RANS-based Optimization of a T-shaped Hydrofoil Considering Junction Design
Y. Liao, A. Yildirim, J. R. R. A. Martins, and Y. L. Young
Ocean Engineering, 262112051, 2022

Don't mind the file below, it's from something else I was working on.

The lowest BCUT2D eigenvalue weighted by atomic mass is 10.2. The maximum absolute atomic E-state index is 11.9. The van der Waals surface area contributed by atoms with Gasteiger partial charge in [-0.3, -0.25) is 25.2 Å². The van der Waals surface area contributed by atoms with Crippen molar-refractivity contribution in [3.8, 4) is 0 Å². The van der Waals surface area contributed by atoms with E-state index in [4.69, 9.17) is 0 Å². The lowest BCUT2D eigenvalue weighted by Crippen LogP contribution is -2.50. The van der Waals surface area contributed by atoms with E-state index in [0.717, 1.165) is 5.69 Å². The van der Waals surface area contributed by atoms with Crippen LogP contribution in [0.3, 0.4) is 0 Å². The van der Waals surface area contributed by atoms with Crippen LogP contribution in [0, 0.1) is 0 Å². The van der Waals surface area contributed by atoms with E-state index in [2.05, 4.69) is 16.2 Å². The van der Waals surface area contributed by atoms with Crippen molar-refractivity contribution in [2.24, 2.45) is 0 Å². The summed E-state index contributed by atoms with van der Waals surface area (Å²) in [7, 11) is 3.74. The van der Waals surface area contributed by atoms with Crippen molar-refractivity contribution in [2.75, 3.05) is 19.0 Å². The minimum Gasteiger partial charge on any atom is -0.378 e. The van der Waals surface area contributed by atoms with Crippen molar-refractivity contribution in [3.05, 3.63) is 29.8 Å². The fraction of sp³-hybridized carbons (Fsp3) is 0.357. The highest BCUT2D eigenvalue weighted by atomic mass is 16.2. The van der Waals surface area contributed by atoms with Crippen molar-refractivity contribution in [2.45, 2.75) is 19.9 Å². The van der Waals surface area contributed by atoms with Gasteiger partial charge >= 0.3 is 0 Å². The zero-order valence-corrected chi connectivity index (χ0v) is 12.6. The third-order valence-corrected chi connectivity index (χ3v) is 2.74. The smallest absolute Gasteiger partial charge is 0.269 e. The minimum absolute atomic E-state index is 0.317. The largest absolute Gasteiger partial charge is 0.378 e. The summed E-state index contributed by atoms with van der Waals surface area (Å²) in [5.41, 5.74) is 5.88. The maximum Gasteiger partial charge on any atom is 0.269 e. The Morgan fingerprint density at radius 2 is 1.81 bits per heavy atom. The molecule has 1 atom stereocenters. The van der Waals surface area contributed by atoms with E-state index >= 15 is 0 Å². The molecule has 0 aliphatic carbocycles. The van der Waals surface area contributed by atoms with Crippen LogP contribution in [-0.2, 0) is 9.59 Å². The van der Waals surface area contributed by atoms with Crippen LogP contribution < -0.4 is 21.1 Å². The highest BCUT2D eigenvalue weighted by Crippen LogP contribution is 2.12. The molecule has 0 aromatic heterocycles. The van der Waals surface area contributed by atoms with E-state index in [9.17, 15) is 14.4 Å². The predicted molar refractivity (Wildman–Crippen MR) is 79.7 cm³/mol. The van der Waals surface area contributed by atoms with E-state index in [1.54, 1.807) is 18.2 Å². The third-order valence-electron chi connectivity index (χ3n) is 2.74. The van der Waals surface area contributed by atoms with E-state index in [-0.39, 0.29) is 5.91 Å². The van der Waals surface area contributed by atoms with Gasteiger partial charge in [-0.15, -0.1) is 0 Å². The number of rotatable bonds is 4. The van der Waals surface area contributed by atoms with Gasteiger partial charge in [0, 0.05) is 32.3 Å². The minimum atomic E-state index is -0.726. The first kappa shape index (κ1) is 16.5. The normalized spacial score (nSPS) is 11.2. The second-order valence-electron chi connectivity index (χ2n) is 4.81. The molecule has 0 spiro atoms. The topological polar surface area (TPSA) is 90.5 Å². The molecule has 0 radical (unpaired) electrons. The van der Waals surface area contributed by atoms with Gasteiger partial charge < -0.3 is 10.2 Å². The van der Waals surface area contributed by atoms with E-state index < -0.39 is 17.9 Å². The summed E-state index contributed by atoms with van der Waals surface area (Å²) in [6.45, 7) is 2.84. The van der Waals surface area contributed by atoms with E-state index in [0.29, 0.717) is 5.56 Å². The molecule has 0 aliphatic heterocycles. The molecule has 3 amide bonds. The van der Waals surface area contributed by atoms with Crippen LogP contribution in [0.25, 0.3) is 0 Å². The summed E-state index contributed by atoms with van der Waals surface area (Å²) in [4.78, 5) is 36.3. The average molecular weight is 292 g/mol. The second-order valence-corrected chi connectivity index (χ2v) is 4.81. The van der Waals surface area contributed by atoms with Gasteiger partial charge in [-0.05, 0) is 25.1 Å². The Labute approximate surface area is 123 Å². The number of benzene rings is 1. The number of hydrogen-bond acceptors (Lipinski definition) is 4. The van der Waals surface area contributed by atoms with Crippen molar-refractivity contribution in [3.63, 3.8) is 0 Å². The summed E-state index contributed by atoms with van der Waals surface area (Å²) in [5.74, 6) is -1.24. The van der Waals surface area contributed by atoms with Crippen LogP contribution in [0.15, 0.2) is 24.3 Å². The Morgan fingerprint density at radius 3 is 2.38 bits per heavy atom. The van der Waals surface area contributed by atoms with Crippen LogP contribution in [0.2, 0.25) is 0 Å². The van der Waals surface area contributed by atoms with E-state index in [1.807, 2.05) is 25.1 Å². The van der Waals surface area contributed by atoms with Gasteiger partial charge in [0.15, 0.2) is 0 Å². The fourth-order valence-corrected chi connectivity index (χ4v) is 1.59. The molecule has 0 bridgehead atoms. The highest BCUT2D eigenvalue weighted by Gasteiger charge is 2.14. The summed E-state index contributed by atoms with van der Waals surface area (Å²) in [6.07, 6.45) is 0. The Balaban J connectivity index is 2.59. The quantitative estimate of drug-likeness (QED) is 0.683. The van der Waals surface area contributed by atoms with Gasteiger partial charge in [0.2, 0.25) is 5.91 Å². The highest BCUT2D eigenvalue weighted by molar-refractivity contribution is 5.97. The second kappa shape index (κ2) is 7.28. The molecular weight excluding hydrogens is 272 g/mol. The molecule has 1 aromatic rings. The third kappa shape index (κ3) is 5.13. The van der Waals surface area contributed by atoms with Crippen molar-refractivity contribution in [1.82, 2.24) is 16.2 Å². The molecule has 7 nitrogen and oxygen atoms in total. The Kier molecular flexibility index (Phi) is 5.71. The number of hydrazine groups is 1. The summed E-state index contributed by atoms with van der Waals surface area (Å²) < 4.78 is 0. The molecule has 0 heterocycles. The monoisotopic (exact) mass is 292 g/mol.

Hydrodynamic lifting surfaces usually include junctions. High-fidelity simulations are necessary to capture critical physics near these regions, such as separation, junction vortices, and cavitation. We present RANS-based hydrodynamic optimizations of a T-shaped hydrofoil, including changes in the junction geometry. The optimized hydrofoils avoid separation and delay cavitation compared to the baseline. The full optimization design with planform, cross-section, and junction geometry variables yields a total drag reduction of 6.4%. The optimized results show that the relative locations of the maximum foil thickness and the maximum strut thickness significantly impact the junction cavitation. Including the translation between the strut and the foil and more strut geometric variables as design variables will provide further improvement. The comparison between optimized designs demonstrates that optimizing planform and detailed junction geometry provides further improvement in addition to designing the cross-sectional geometry. The Hydrostructural analyses show that the optimized T-foils have lower stress at the junction than the baseline because of the resultant junction fairing. However, these hydrodynamic-optimized T-foils have higher deformation and maximum stress, which could result in accelerated fatigue, highlighting the need for hydrostructural responses in design optimization. The results demonstrate that the developed methodology is useful for designing next-generation complex hydrodynamic lifting surfaces.